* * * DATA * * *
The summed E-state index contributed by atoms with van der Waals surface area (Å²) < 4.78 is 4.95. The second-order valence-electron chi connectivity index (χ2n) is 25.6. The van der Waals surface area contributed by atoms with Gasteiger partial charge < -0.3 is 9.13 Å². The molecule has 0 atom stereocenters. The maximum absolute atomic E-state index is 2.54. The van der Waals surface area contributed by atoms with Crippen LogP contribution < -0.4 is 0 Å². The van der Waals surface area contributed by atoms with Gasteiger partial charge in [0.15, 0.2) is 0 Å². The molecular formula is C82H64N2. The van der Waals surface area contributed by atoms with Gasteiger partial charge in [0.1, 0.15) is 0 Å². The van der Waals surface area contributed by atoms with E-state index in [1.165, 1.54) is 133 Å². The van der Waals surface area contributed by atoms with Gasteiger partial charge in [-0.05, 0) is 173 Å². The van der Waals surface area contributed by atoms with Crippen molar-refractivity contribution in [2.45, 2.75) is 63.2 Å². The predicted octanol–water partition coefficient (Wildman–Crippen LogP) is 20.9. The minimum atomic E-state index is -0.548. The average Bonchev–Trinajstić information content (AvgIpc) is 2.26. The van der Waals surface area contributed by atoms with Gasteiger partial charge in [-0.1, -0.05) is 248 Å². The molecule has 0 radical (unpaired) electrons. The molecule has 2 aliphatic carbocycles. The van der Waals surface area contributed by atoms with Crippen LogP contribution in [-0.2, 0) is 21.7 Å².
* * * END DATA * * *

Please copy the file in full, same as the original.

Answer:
The summed E-state index contributed by atoms with van der Waals surface area (Å²) < 4.78 is 4.95. The second-order valence-electron chi connectivity index (χ2n) is 25.6. The van der Waals surface area contributed by atoms with Gasteiger partial charge < -0.3 is 9.13 Å². The molecule has 0 atom stereocenters. The maximum absolute atomic E-state index is 2.54. The van der Waals surface area contributed by atoms with Crippen LogP contribution < -0.4 is 0 Å². The van der Waals surface area contributed by atoms with Gasteiger partial charge in [0.15, 0.2) is 0 Å². The molecular formula is C82H64N2. The van der Waals surface area contributed by atoms with Gasteiger partial charge in [0.1, 0.15) is 0 Å². The van der Waals surface area contributed by atoms with E-state index in [1.165, 1.54) is 133 Å². The van der Waals surface area contributed by atoms with Gasteiger partial charge in [-0.05, 0) is 173 Å². The van der Waals surface area contributed by atoms with Crippen molar-refractivity contribution in [2.45, 2.75) is 63.2 Å². The predicted octanol–water partition coefficient (Wildman–Crippen LogP) is 20.9. The minimum atomic E-state index is -0.548. The average Bonchev–Trinajstić information content (AvgIpc) is 2.26. The van der Waals surface area contributed by atoms with Gasteiger partial charge in [-0.1, -0.05) is 248 Å². The molecule has 0 radical (unpaired) electrons. The molecule has 2 aliphatic carbocycles. The van der Waals surface area contributed by atoms with Crippen LogP contribution in [-0.2, 0) is 21.7 Å².